In fact, Monsoon says there's no difference between drag and acting, a field that’s not foreign to her. This “theatre kid” starred as Moritz Stiefel in a 2012 Seattle production of Spring Awakening pre-Drag Race fame, and appeared in a concert presentation of Hairspray soon after winning her first crown—but not in the traditionally drag role of Edna Turnblad. Turns out, Jinkx was more of a Velma Von Tussle. “All my acting performances are drag,” says Monsoon. “I felt like I was doing drag when I was playing Moritz because I wasn’t a prepubescent boy. I wasn’t Velma Von Tussle, a middle-aged, female bigot. I had to create the persona that allowed me to step into that character. I feel like all acting is drag, really. You just gotta see it that way.”
Monsoon cites the commedia dell’arte training she received as a theatre major at Cornish College as instrumental in how she finds her characters. “A teacher said, ‘You can either start with the internal and it’ll inform the external, or you can start with the external and it’ll inform the internal.’ We would put on funny outfits and see how the outfits made us walk and see how that informed the way our character talked,” explains Monsoon. “I realized Jinkx is the same as that. When I put on the full costume, that’s doing 50 percent of the work for me.” When it comes to Chicago, Monsoon is getting to bring some of her trademark style to the part. “[The producers] hired my designer to create my corset knowing that this is a very important part of my drag body and thus part of my process.”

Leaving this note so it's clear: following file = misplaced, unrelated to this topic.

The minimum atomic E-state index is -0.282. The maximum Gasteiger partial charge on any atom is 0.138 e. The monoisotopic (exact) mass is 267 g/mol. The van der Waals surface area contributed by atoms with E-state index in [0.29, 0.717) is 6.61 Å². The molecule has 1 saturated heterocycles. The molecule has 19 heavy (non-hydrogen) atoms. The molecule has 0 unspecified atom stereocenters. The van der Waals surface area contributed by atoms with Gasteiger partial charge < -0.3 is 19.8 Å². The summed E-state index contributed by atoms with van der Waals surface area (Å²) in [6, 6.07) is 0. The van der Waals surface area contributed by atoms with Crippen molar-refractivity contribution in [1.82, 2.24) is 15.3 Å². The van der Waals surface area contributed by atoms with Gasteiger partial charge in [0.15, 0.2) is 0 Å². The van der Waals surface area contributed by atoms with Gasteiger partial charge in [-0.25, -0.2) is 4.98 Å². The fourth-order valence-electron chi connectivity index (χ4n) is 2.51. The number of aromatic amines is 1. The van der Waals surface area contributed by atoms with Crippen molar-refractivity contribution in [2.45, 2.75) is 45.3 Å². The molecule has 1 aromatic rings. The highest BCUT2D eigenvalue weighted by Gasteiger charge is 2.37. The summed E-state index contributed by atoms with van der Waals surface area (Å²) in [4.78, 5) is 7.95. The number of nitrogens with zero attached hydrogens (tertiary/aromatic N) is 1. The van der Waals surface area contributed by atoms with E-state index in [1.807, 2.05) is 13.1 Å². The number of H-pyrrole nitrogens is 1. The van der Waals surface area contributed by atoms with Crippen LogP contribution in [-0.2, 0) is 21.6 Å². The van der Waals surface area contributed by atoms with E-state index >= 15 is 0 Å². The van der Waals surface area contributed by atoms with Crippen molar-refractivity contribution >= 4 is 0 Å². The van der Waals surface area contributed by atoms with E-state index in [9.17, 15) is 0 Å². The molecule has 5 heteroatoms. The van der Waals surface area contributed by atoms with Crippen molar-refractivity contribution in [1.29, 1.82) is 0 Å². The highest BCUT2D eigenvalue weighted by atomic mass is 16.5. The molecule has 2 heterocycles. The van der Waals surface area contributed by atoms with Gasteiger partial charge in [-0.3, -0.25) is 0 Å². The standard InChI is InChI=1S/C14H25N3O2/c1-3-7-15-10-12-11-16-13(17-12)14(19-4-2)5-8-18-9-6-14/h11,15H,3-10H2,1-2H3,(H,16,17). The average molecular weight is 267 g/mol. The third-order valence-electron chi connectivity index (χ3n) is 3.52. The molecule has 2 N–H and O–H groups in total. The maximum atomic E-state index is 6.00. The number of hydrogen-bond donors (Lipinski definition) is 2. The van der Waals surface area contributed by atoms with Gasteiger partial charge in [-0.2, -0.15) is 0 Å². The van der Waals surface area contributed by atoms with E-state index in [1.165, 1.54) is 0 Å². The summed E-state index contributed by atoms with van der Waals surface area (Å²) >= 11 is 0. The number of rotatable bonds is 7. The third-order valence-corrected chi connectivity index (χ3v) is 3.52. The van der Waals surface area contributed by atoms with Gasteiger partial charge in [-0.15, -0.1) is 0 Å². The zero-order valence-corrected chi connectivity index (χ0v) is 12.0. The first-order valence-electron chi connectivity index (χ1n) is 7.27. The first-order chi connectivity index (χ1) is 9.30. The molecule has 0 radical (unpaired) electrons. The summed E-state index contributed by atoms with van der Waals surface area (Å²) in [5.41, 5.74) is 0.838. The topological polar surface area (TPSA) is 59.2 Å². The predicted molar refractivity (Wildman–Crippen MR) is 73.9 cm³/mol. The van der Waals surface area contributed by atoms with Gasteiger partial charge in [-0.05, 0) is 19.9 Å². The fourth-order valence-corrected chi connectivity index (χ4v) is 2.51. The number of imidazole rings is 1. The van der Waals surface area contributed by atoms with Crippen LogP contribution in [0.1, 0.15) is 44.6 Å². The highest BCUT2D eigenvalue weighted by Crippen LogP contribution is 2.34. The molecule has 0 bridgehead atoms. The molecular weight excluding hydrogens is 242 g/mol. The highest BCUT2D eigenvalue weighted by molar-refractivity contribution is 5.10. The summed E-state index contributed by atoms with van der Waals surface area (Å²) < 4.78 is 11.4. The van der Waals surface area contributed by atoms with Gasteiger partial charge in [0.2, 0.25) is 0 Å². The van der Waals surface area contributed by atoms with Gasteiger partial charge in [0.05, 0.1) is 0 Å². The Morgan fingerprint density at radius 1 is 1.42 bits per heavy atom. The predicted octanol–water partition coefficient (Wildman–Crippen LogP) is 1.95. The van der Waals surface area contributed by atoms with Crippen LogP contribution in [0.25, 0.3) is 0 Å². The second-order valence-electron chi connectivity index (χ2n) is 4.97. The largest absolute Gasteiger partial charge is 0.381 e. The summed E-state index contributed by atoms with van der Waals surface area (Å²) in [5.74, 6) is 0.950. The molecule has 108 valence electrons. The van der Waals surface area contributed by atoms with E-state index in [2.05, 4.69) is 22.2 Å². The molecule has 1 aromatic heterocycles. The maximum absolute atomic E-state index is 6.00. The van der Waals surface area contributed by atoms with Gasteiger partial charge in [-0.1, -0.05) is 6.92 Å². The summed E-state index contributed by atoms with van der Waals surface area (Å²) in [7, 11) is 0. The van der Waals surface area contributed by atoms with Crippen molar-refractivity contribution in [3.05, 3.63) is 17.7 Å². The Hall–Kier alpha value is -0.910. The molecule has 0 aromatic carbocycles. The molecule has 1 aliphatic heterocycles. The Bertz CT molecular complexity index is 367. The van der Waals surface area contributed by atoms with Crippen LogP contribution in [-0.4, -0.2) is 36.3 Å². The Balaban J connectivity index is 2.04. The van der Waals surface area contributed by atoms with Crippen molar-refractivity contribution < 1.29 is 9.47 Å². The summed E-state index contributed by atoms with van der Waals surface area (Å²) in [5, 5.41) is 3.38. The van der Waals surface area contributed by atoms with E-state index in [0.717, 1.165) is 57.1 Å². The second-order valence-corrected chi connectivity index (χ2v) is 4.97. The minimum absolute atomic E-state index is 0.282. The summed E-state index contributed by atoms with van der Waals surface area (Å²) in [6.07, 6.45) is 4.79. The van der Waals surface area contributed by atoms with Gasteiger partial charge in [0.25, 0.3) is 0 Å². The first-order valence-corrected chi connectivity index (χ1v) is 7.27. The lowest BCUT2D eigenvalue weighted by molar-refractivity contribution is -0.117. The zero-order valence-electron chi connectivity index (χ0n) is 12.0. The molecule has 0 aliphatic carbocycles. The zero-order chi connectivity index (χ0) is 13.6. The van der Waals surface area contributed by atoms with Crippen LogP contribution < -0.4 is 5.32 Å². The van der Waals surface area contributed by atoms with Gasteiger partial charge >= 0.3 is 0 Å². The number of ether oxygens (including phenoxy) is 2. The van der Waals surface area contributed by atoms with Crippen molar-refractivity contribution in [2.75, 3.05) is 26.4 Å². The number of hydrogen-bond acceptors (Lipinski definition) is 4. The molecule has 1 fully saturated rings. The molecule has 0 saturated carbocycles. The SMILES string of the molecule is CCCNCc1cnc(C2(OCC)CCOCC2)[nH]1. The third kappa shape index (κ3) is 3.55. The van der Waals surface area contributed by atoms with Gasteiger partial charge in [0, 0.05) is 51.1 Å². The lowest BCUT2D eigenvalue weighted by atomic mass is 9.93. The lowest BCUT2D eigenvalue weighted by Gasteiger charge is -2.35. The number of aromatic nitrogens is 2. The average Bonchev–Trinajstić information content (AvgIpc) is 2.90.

She also says that Drag Race fans might just recognize part of where she’s been finding her Mama: actor Natasha Lyonne. The Orange is the New Black star was one of the celebrities Monsoon hilariously inhabited in her most recent round of Snatch Game, the fan-favorite challenge that sees Drag Race contestants doing their best celebrity impersonations in an absurd, campy Match Game-style game show. Drag Race stars are regularly made from Snatch Game wins, and Monsoon is a bona fide Snatch Game legend. Beyond being one of only a handful of queens to win the challenge on both a regular and All-Stars season of Drag Race, her performances as Lyonne, Grey Gardens’ Little Edie, and film icon Judy Garland are among the most beloved in the reality show’s entire 14-year run.